Notable high schoolers that were drafted in the first round over period include Adrian Gonzalez, Adam Wainwright, Gavin Floyd, Joe Mauer, Casey Kotchman, Jeremy Bonderman, Zack Greinke, BJ Upton, Matt Cain, Jeff Francoeur, James Loney, Cole Hamels, Scott Kazmir, Jeremy Hermida, Chad Billingsley, Lastings Milledge, Brandon Wood, Nick Markakis, Delmon  Young, John Danks, Philip Hughes, Homer Bailey, Billy Butler, Colby Rasmus, Justin Upton, Cameron Maybin, and Jay Bruce.

Notable college players that were drafted include Chase Utley, Mark Prior, Mark Teixeira, Bobby Crosby, Noah Lowry, Joe Blanton, Jeremy Guthrie, Jeff Francis, Joe Saunders, Khalil Green, Nick Swisher, Carlos Quentin, Chad Cordero, Conor Jackson, Richie Weeks, Stephen Drew, Jeremy Sowers, Jered Weaver, Justin Verlander, Matt Garza, Ryan Braun, Ryan Zimmerman, Jeff Clement, Jacoby Ellsbury, Troy Tulowitzki, Alex Gordon, and Mike Pelfrey.

As a side note, one might initially notice that the draft has been trending towards college players since the start of the decade. However, in 2006 only 14 collegiates were drafted in the first round. The number dropped to 12 in 2007.

* Of course, It should also be noted that high schoolers are drafted younger and that it’s very likely that a larger number of those prep players that were drafted are still making their ways through their teams’ systems. Meanwhile, most college students that were drafted should likely be in the majors right now, if not on the very cusp.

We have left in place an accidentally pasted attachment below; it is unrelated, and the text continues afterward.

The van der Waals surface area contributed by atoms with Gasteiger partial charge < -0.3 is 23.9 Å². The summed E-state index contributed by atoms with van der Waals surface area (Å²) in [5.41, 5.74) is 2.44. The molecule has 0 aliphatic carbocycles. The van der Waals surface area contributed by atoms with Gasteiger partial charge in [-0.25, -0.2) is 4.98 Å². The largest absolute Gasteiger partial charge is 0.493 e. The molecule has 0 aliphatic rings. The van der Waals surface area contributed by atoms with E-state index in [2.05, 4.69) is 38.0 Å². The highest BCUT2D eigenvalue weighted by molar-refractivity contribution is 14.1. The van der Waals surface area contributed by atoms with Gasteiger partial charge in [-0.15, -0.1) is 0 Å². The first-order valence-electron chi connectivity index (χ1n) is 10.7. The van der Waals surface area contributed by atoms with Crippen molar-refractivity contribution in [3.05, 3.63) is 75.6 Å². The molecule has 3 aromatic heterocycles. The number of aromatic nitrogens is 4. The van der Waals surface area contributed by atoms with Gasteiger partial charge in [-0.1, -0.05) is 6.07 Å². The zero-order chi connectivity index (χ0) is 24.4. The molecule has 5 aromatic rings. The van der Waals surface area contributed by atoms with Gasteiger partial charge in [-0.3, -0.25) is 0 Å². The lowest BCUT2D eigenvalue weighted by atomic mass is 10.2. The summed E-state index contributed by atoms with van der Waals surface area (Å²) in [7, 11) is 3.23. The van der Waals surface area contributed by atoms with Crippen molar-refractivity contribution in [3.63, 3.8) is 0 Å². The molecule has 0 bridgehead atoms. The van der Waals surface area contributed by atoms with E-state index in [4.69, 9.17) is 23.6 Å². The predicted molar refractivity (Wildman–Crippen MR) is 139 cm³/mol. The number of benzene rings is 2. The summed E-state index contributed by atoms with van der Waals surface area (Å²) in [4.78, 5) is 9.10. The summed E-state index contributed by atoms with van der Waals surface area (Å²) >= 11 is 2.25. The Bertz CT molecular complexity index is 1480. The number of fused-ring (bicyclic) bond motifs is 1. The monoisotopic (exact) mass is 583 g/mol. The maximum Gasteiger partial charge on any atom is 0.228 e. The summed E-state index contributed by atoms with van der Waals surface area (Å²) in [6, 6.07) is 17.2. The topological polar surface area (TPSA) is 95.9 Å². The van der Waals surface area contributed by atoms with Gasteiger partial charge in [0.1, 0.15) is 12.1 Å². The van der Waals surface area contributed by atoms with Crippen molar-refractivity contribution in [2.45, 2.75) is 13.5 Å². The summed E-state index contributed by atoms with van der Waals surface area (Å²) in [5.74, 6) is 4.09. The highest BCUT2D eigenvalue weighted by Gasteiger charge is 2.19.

-Eric

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Happy Felix Day

May 18, 2008

Joe Posnanski recently wrote, “I never argue with people who say baseball is boring because, well, baseball is boring, But then, suddenly, it isn’t. And that’s why it’s so great.”

I appreciate that sentiment because it’s very, very true. You have a team winning by three runs, with a pitcher who is shutting the opposing team down. But then there’s a walk, a hit, and a homerun, and suddenly it’s a completely different ball game. Or you have a team who has lost eight of their last ten games, and they’re being beaten again, when boom! Their struggling (but tall!) first baseman charges the mound and throws his helmet at the pitcher. Maybe that’s a bad example, but the fact remains: anything can happen at anytime in baseball.

That’s why Felix Day is special. Because you know his potential for greatness. And you know that for every mediocre start he puts in, he’s going to give you a gem. And that even his mediocre still offer glimpses of his potential.